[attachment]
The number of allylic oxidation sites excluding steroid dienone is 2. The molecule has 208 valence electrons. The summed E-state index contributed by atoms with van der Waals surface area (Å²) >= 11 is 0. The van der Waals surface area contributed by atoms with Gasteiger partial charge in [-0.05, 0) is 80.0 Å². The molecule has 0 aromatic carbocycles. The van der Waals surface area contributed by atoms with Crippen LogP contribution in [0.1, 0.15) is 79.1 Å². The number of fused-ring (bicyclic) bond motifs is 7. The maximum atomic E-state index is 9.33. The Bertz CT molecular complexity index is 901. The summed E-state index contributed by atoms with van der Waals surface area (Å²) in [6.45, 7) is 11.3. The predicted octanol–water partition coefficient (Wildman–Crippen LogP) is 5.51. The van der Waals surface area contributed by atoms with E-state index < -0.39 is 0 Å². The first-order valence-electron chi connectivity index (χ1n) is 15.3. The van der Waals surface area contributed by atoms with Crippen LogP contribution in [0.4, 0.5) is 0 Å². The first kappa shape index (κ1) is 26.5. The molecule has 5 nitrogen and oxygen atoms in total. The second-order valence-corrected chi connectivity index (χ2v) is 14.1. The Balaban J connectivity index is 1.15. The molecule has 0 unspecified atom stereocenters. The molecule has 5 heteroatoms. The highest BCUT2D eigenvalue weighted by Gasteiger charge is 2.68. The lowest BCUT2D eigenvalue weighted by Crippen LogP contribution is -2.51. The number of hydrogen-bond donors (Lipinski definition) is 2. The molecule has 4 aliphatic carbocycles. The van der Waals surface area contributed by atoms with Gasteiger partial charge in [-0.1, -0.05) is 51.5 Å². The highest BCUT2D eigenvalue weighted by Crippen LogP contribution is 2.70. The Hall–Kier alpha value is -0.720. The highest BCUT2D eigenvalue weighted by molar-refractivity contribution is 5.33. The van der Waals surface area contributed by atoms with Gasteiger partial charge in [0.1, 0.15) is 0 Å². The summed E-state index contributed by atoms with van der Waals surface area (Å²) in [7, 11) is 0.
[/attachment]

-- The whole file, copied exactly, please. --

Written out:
The number of allylic oxidation sites excluding steroid dienone is 2. The molecule has 208 valence electrons. The summed E-state index contributed by atoms with van der Waals surface area (Å²) >= 11 is 0. The van der Waals surface area contributed by atoms with Gasteiger partial charge in [-0.05, 0) is 80.0 Å². The molecule has 0 aromatic carbocycles. The van der Waals surface area contributed by atoms with Crippen LogP contribution in [0.1, 0.15) is 79.1 Å². The number of fused-ring (bicyclic) bond motifs is 7. The maximum atomic E-state index is 9.33. The Bertz CT molecular complexity index is 901. The summed E-state index contributed by atoms with van der Waals surface area (Å²) in [6.45, 7) is 11.3. The predicted octanol–water partition coefficient (Wildman–Crippen LogP) is 5.51. The van der Waals surface area contributed by atoms with E-state index < -0.39 is 0 Å². The first-order valence-electron chi connectivity index (χ1n) is 15.3. The van der Waals surface area contributed by atoms with Crippen LogP contribution in [0.4, 0.5) is 0 Å². The first kappa shape index (κ1) is 26.5. The molecule has 5 nitrogen and oxygen atoms in total. The second-order valence-corrected chi connectivity index (χ2v) is 14.1. The Balaban J connectivity index is 1.15. The molecule has 0 unspecified atom stereocenters. The molecule has 5 heteroatoms. The highest BCUT2D eigenvalue weighted by Gasteiger charge is 2.68. The lowest BCUT2D eigenvalue weighted by Crippen LogP contribution is -2.51. The number of hydrogen-bond donors (Lipinski definition) is 2. The molecule has 4 aliphatic carbocycles. The van der Waals surface area contributed by atoms with Gasteiger partial charge in [-0.1, -0.05) is 51.5 Å². The highest BCUT2D eigenvalue weighted by Crippen LogP contribution is 2.70. The Hall–Kier alpha value is -0.720. The highest BCUT2D eigenvalue weighted by molar-refractivity contribution is 5.33. The van der Waals surface area contributed by atoms with Gasteiger partial charge in [0.1, 0.15) is 0 Å². The summed E-state index contributed by atoms with van der Waals surface area (Å²) in [7, 11) is 0.